Physical activity and mental stimulation are both considered vital for protecting your mental skills and warding off dementia. But is one activity more effective than the other? "It is difficult at this point to say, because most studies have not addressed this specific question," says Dr. Scott McGinnis, an instructor in neurology at Harvard Medical School.
In favor of physical activityA recent study of people in their 70s published in Neurology found that those who exercised the most had the least brain shrinkage and fewer white matter brain lesions, which can be signs of dementia. People who engaged in intellectual activities didn't have the same benefits. But the results came from the analysis of questionnaires followed by brain scans a few years later, and Dr. McGinnis says that's not enough evidence to eliminate mental stimulation as a cognitive protector. It does, however, support exercise's role in protecting brain health, as does another study published recently in Stroke, which found older adults who exercised regularly reduced their risk of vascular-related dementia by 40%.
Dr. McGinnis says many studies have shown consistently that regular exercise can increase the volume of brain regions important for memory and thinking. "There are a number of possible mechanisms for this," he says, "such as stimulating production of growth factors, blood vessels, and new brain cells, which may provide a buffer against brain changes that cause dementia."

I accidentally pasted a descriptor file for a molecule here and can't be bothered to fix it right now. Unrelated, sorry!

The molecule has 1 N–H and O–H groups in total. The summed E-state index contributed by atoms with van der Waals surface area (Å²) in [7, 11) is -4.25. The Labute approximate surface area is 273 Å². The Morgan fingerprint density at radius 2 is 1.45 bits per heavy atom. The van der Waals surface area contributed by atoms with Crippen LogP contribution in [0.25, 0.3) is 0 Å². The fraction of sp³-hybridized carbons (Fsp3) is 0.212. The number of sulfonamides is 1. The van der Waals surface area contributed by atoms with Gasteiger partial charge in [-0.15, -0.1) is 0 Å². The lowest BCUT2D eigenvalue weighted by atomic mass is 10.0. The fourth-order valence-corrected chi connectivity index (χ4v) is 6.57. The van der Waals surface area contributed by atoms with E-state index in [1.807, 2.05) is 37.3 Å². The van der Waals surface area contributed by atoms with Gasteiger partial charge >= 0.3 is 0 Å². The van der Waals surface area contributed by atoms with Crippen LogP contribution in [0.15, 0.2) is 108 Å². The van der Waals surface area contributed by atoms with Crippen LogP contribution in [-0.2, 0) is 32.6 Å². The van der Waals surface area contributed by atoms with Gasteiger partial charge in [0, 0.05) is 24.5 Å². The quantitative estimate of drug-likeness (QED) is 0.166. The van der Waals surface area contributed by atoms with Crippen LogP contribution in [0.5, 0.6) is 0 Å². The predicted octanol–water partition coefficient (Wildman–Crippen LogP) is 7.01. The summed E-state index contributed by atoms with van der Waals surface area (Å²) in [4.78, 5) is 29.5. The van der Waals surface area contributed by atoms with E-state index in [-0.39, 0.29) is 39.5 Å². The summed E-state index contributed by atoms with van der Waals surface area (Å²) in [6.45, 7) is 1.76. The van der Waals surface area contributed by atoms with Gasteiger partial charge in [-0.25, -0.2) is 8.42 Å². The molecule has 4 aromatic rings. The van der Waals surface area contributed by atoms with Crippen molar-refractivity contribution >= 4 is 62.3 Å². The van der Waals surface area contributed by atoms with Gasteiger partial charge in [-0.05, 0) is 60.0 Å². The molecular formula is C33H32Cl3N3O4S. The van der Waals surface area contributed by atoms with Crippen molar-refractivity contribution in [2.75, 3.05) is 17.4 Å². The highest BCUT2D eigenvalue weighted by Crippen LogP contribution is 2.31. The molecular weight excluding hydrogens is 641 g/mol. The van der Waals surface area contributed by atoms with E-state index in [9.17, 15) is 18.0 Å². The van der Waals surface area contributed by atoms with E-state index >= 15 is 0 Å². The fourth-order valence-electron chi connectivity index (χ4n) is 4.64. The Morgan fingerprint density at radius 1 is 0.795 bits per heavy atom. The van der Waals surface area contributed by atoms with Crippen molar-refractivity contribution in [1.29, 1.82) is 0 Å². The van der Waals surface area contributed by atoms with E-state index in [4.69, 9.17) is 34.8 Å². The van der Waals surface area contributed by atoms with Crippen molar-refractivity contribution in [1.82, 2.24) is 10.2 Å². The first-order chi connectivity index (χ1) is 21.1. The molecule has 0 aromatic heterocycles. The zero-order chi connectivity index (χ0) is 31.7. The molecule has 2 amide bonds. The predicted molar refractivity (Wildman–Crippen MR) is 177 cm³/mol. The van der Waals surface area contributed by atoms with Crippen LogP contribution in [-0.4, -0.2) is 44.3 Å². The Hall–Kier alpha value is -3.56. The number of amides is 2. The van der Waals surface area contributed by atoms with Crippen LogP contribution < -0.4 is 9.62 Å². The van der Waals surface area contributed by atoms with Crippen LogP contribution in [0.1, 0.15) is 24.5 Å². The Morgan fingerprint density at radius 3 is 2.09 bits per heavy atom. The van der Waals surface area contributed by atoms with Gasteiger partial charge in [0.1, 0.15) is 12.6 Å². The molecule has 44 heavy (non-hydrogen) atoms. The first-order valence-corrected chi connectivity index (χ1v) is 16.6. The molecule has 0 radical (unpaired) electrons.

In favor of mental activityThere is also abundant evidence that mental activity maintains cognitive health. Two studies in 2012 reaffirmed this. One study, published in Neurology, found a direct link between the amount of cognitive activity, such as reading the newspaper or playing chess, and the level of cognitive function in the following year. Another study, as we reported in Harvard Health Letter, found that engaging in meaningful activities such as volunteering or a treasured hobby promotes cognitive health in old age.
"Exercising a specific cognitive function will improve that function. If one engages in tasks requiring working memory, such as holding and manipulating material in mind for short periods of time, one will usually become stronger in that area," says Dr. McGinnis.
What you can doTake advantage of the cognitive protection from both mental and physical activities. To get physical benefits, start moving. "A modest amount of aerobic exercise is sufficient to produce positive cognitive results. Many studies have employed regimens of moderate-intensity walking three days a week," says Dr. McGinnis.
For mental activity, he suggests doing something you already enjoy. "It might be crossword puzzles, reading, participating in a club, building models, or any number of activities. The guiding principle is that activities require active engagement, not passive engagement such as watching television. I certainly recommend physical, mental, and social activity for nearly all of the patients I see in my cognitive neurology clinic."